- Hustle: While there is often a negative connotation to the word “hustle,” for me it’s about being adaptive and being a good problem solver. I don’t let the first closed door hold me back. I think it’s a useful mindset to develop, and it comes from being open-minded, creative and being relentless about making progress.
- Humility: Humility comes in two parts. The first is self-reflection. I have tried to be an open and authentic leader, with strong self-awareness of both my strengths and gaps. The second part is tied to learning. I see myself as a “forever student” who is trying to get better every day and learn from those around me. Today more than ever, we have access to an incredible number of resources to broaden and deepen our knowledge and skill set.
Which skills are you still trying to grow now?
As a working mom and senior leader, the one skill that I am continuously working to improve is better time management. The juggle is real, and I can do more to be disciplined with my time. Aside from that, I really believe that the role of the CMO is endlessly evolving. Even though I have been in this industry for more than 20 years, I am always deepening my industry knowledge and learning from others.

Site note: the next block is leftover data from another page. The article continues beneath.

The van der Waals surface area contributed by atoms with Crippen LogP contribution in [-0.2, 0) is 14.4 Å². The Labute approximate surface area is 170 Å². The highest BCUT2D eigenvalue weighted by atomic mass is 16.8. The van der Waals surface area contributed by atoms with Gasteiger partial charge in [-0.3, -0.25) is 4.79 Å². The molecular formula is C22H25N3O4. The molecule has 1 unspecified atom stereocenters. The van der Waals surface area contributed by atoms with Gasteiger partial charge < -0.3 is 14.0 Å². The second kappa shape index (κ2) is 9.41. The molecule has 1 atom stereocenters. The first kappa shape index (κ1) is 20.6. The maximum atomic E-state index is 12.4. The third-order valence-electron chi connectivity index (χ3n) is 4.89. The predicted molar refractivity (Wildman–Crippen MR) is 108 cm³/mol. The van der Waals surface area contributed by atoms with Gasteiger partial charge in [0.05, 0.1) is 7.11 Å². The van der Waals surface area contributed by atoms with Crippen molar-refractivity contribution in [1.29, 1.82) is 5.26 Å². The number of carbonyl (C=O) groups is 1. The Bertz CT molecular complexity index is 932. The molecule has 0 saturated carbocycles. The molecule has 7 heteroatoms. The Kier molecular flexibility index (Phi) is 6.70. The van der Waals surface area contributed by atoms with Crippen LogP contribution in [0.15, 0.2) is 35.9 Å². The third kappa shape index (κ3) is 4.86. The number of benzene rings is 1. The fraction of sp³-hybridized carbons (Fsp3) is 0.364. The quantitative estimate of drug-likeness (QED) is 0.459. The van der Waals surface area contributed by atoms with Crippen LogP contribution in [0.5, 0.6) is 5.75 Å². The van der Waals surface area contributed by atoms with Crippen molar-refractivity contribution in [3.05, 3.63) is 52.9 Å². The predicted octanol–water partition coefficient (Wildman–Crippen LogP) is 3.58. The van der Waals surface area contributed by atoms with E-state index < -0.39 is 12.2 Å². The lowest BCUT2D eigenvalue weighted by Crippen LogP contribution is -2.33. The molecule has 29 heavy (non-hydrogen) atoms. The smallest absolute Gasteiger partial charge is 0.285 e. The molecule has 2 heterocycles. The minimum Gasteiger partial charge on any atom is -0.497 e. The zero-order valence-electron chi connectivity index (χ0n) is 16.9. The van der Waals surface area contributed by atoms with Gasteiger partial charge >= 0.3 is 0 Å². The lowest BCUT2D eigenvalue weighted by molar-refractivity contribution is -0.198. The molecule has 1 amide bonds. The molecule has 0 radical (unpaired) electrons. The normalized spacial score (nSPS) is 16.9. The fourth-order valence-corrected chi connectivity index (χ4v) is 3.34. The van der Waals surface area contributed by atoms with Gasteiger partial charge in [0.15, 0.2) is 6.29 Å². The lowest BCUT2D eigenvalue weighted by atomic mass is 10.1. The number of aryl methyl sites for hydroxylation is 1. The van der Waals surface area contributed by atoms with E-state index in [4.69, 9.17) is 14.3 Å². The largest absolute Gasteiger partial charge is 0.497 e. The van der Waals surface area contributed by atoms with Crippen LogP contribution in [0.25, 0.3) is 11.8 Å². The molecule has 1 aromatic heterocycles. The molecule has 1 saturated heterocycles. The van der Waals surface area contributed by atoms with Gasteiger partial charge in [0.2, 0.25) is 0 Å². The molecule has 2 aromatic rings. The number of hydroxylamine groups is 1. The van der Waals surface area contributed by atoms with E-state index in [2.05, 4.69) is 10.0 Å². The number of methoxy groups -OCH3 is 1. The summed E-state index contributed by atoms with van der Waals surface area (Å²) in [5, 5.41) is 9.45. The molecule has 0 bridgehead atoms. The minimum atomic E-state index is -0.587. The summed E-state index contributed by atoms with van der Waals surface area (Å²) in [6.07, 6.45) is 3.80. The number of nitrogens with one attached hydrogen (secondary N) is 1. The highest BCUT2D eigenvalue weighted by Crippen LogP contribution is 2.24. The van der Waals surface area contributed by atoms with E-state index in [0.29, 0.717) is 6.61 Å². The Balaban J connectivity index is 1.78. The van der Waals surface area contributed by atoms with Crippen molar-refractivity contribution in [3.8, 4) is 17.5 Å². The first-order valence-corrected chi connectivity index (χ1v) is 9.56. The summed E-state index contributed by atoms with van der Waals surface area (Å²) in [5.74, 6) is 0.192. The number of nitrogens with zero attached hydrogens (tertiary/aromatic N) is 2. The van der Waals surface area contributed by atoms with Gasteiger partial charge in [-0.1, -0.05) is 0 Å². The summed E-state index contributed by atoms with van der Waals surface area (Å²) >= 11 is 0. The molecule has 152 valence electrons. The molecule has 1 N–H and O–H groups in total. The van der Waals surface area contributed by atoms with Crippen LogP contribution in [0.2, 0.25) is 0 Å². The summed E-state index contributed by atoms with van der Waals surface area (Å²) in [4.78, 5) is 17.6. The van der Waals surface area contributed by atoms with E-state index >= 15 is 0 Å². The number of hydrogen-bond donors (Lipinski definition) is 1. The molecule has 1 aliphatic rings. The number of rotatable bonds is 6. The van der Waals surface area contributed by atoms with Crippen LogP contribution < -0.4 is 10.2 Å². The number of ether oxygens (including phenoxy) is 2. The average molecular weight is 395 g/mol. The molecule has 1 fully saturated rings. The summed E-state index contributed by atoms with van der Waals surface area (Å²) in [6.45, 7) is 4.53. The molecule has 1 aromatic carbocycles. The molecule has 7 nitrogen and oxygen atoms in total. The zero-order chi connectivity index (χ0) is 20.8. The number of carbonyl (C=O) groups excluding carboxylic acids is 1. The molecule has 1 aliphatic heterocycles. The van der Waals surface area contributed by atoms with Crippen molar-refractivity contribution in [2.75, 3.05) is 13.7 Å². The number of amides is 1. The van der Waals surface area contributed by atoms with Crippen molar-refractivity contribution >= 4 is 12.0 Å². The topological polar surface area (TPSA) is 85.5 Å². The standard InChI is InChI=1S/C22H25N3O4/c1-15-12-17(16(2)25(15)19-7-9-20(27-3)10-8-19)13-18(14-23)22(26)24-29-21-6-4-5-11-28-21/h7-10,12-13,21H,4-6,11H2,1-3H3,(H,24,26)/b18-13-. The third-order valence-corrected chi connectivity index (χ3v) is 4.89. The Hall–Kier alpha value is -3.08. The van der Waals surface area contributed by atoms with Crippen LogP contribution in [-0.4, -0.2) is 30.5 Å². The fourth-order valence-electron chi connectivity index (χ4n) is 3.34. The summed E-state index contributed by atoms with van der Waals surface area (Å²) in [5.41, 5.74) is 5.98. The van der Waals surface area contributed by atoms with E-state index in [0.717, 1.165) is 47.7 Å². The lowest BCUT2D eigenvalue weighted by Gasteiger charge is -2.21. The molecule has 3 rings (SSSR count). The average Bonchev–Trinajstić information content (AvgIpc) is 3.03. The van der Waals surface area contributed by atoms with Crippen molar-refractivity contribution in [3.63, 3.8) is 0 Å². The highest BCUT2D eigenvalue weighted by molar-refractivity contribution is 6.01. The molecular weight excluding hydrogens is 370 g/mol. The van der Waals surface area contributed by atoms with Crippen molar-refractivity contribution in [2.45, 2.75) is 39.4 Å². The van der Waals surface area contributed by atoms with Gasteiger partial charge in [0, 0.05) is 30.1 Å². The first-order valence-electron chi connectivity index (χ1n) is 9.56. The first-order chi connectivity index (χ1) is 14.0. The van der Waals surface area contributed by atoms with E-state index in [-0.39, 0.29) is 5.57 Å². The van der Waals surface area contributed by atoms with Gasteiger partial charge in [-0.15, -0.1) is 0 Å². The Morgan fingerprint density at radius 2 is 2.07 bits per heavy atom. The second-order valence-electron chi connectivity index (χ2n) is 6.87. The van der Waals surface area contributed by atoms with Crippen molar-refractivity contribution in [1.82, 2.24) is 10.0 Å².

Having reached this space, what do you believe are the 5 things you need to be a highly successful CMO?
- Be a Customer Advocate: The most important role of the CMO is to be a customer advocate and bring the voice of the customer to the leadership table. I think every marketer, especially a marketing leader needs to be really connected to their customer—and understand both rational and irrational drivers of choice and action. At Chase, customer research and insights were at the heart of everything we did. And many times, keeping the customer in the center meant making decisions that seemed counter intuitive or in conflict with the general leadership opinion.
- Deeply Understand the Business: A CMO should maintain an unparalleled grasp of the intricacies of their organization in the same way a CEO or a CFO does. Operational and financial knowledge such as the company’s sales cycle, revenue generation, and long-term strategy may not always seem marketing-related, but that awareness will help determine the success of the marketing strategy.
- Understand that the Marketing Playbook is Forever Evolving: The rapid acceptance and growth in the use of data and technology means that the marketer’s playbook is constantly evolving. In order to benefit, CMOs need to invest in both martech and modern marketing talent who know how to apply new tools and technologies that drive action and lead to better client and business outcomes. It is important for CMOs to understand how the marketing label has evolved and to consistently analyze whether your talent and firm capabilities are helping you modernize your go to market strategy.